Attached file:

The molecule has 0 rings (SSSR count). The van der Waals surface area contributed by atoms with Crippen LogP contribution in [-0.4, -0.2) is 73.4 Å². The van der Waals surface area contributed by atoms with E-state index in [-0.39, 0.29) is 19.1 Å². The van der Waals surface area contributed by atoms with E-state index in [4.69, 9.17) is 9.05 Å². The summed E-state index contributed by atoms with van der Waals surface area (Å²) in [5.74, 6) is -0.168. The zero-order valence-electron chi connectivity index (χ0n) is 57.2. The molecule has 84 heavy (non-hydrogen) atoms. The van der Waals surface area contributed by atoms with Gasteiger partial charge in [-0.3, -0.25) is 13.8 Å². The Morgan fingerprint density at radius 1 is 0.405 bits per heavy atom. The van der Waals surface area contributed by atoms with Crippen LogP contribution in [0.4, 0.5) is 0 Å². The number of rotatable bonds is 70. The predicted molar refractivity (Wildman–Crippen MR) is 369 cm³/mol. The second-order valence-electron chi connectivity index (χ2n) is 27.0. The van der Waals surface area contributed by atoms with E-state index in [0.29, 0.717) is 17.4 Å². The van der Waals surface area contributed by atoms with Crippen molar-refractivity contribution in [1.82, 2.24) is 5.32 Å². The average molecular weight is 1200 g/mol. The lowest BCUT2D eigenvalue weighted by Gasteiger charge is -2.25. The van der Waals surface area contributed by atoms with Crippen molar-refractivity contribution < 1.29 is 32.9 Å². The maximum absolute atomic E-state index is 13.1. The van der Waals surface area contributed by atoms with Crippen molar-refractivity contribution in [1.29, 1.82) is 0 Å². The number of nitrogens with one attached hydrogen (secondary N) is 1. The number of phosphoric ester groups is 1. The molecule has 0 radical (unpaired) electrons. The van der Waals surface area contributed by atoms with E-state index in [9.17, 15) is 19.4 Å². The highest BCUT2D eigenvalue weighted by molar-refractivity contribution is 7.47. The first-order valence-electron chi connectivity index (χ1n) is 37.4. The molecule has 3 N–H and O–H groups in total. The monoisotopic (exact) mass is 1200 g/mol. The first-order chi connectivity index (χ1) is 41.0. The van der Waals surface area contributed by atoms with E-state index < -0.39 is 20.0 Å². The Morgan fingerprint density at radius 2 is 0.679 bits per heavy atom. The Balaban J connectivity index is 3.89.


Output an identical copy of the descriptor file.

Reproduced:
The molecule has 0 rings (SSSR count). The van der Waals surface area contributed by atoms with Crippen LogP contribution in [-0.4, -0.2) is 73.4 Å². The van der Waals surface area contributed by atoms with E-state index in [-0.39, 0.29) is 19.1 Å². The van der Waals surface area contributed by atoms with E-state index in [4.69, 9.17) is 9.05 Å². The summed E-state index contributed by atoms with van der Waals surface area (Å²) in [5.74, 6) is -0.168. The zero-order valence-electron chi connectivity index (χ0n) is 57.2. The molecule has 84 heavy (non-hydrogen) atoms. The van der Waals surface area contributed by atoms with Gasteiger partial charge in [-0.3, -0.25) is 13.8 Å². The Morgan fingerprint density at radius 1 is 0.405 bits per heavy atom. The van der Waals surface area contributed by atoms with Crippen LogP contribution in [0.4, 0.5) is 0 Å². The number of rotatable bonds is 70. The predicted molar refractivity (Wildman–Crippen MR) is 369 cm³/mol. The second-order valence-electron chi connectivity index (χ2n) is 27.0. The van der Waals surface area contributed by atoms with E-state index in [0.29, 0.717) is 17.4 Å². The van der Waals surface area contributed by atoms with Crippen molar-refractivity contribution in [1.82, 2.24) is 5.32 Å². The average molecular weight is 1200 g/mol. The lowest BCUT2D eigenvalue weighted by Gasteiger charge is -2.25. The van der Waals surface area contributed by atoms with Crippen molar-refractivity contribution < 1.29 is 32.9 Å². The maximum absolute atomic E-state index is 13.1. The van der Waals surface area contributed by atoms with Crippen molar-refractivity contribution in [1.29, 1.82) is 0 Å². The number of nitrogens with one attached hydrogen (secondary N) is 1. The number of phosphoric ester groups is 1. The molecule has 0 radical (unpaired) electrons. The van der Waals surface area contributed by atoms with E-state index in [9.17, 15) is 19.4 Å². The highest BCUT2D eigenvalue weighted by molar-refractivity contribution is 7.47. The first-order valence-electron chi connectivity index (χ1n) is 37.4. The molecule has 3 N–H and O–H groups in total. The monoisotopic (exact) mass is 1200 g/mol. The first-order chi connectivity index (χ1) is 41.0. The van der Waals surface area contributed by atoms with E-state index < -0.39 is 20.0 Å². The Morgan fingerprint density at radius 2 is 0.679 bits per heavy atom. The Balaban J connectivity index is 3.89.